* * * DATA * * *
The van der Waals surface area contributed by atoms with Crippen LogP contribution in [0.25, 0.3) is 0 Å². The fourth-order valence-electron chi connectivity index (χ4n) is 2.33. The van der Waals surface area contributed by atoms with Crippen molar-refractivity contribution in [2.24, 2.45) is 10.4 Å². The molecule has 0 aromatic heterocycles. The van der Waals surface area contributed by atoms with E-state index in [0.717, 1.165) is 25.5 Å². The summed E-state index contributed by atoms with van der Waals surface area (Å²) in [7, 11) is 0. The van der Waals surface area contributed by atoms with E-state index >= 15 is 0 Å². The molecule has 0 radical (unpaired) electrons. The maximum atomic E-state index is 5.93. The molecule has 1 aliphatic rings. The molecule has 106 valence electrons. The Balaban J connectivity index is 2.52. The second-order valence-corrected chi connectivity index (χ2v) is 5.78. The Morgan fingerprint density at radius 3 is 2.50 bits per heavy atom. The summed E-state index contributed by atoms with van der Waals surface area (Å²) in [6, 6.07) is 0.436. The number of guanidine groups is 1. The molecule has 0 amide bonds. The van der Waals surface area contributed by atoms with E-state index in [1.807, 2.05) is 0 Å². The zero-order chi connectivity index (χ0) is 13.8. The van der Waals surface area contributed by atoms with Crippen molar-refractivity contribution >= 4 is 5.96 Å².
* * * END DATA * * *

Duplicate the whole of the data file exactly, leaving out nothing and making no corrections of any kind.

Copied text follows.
The van der Waals surface area contributed by atoms with Crippen LogP contribution in [0.25, 0.3) is 0 Å². The fourth-order valence-electron chi connectivity index (χ4n) is 2.33. The van der Waals surface area contributed by atoms with Crippen molar-refractivity contribution in [2.24, 2.45) is 10.4 Å². The molecule has 0 aromatic heterocycles. The van der Waals surface area contributed by atoms with E-state index in [0.717, 1.165) is 25.5 Å². The summed E-state index contributed by atoms with van der Waals surface area (Å²) in [7, 11) is 0. The van der Waals surface area contributed by atoms with E-state index >= 15 is 0 Å². The molecule has 0 radical (unpaired) electrons. The maximum atomic E-state index is 5.93. The molecule has 1 aliphatic rings. The molecule has 106 valence electrons. The Balaban J connectivity index is 2.52. The second-order valence-corrected chi connectivity index (χ2v) is 5.78. The Morgan fingerprint density at radius 3 is 2.50 bits per heavy atom. The summed E-state index contributed by atoms with van der Waals surface area (Å²) in [6, 6.07) is 0.436. The number of guanidine groups is 1. The molecule has 0 amide bonds. The van der Waals surface area contributed by atoms with E-state index in [1.807, 2.05) is 0 Å². The zero-order chi connectivity index (χ0) is 13.8. The van der Waals surface area contributed by atoms with Crippen molar-refractivity contribution >= 4 is 5.96 Å².